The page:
[A side note to those reading this online: this is not meant to endorse the falsity of “name it & claim it” teachers. Many are led astray by that, and walk away deeply wounded for their supposed lack of faith. This is rather a reminder that “the word of God is alive and active. Sharper than any double-edged sword, it penetrates even to dividing soul and spirit, joints and marrow; it judges the thoughts and attitudes of the heart.” (Hebrews 4:12)]

  • Hear God’s daring question: “Can these bones live?” Nothing is impossible with God.
  • Declare God’s powerful Word over lifeless situations and people. His Word will not return to him empty. It will achieve the purpose for which he sends it, through you.

And third when hope is slipping…

Depend on God’s power for answers that leave you breathless.

Verses 9-10

Then he said to me, “Prophesy to the breath; prophesy, son of man, and say to it, ‘This is what the Sovereign Lord says: Come, breath, from the four winds and breathe into these slain, that they may live.’” 1So I prophesied as he commanded me, and breath entered them; they came to life and stood up on their feet—a vast army.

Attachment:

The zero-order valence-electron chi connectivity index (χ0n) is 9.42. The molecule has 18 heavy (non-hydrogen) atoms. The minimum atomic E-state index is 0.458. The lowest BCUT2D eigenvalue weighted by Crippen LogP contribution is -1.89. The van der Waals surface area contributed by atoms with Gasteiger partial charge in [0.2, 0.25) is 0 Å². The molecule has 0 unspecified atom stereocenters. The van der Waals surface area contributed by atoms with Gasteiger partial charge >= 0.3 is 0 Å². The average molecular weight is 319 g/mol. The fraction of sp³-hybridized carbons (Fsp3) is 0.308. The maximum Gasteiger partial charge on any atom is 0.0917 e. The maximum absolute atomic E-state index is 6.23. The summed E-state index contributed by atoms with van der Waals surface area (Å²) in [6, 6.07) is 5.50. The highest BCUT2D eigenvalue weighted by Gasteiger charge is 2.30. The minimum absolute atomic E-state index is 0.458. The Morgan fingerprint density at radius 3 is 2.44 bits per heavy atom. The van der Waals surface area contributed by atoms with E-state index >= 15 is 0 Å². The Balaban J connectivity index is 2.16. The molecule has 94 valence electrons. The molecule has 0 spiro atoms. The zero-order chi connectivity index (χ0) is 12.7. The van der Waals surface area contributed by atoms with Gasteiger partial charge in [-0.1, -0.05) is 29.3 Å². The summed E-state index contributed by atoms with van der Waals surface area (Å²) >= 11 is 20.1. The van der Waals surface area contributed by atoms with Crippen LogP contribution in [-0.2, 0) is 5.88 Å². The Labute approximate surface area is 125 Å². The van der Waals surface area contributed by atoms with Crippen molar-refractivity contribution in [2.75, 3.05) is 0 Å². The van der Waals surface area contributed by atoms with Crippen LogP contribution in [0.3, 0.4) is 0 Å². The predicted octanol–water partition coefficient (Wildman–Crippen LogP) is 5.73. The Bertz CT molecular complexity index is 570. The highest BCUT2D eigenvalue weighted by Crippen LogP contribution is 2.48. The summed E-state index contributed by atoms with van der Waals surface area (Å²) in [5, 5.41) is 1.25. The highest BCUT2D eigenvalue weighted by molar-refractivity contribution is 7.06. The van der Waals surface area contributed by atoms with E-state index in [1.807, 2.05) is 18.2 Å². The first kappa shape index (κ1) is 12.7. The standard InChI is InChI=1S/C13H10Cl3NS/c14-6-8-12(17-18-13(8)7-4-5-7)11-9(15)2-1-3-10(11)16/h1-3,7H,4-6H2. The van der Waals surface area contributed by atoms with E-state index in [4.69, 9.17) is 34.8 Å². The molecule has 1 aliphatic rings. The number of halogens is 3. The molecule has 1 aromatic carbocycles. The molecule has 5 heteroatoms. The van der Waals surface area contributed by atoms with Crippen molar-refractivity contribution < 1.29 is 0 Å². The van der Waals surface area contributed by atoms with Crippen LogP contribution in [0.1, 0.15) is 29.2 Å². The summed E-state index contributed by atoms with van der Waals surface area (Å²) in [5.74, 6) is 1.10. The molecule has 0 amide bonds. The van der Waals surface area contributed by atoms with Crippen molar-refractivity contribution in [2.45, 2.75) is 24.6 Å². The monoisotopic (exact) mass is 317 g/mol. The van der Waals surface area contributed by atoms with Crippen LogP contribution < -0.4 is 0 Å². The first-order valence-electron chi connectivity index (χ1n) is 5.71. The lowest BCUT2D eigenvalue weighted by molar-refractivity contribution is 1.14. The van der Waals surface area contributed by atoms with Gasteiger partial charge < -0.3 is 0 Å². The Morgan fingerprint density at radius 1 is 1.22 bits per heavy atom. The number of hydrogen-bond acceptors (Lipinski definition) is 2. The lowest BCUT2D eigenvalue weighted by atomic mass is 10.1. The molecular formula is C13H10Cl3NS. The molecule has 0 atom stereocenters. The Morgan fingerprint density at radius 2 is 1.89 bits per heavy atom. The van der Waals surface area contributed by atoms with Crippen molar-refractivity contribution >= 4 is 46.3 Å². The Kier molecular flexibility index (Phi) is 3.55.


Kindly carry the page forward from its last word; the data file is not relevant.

The whole vision reaches its stunning peak here. God’s Word and God’s Spirit make the impossible possible. God’s Word and God’s Spirit can raise the dead. God’s Word and God’s Spirit are the source of undying hope, life, and renewal.

The whole passage plays off the Hebrew word ruach. Ruach can be translated wind, breath, or Spirit.

All three come into play in this vision for those who are losing hope.

In the Genesis account of creation, God forms man, then breathes life into him. In Ezekiel’s vision, God reforms these men, then breathes and they come back to life. And what God did then, he still does today.

Where is your hope slipping? Everyone needs hope. It’s not an optional extra, only part of the deluxe package. It’s essential. As Emil Brunner noted long ago, “What oxygen is to the lungs, such is hope to the meaning of life.” You can have it all together on the outside, but if you lose hope, you feel like the lifeless bodies surrounding around Ezekiel.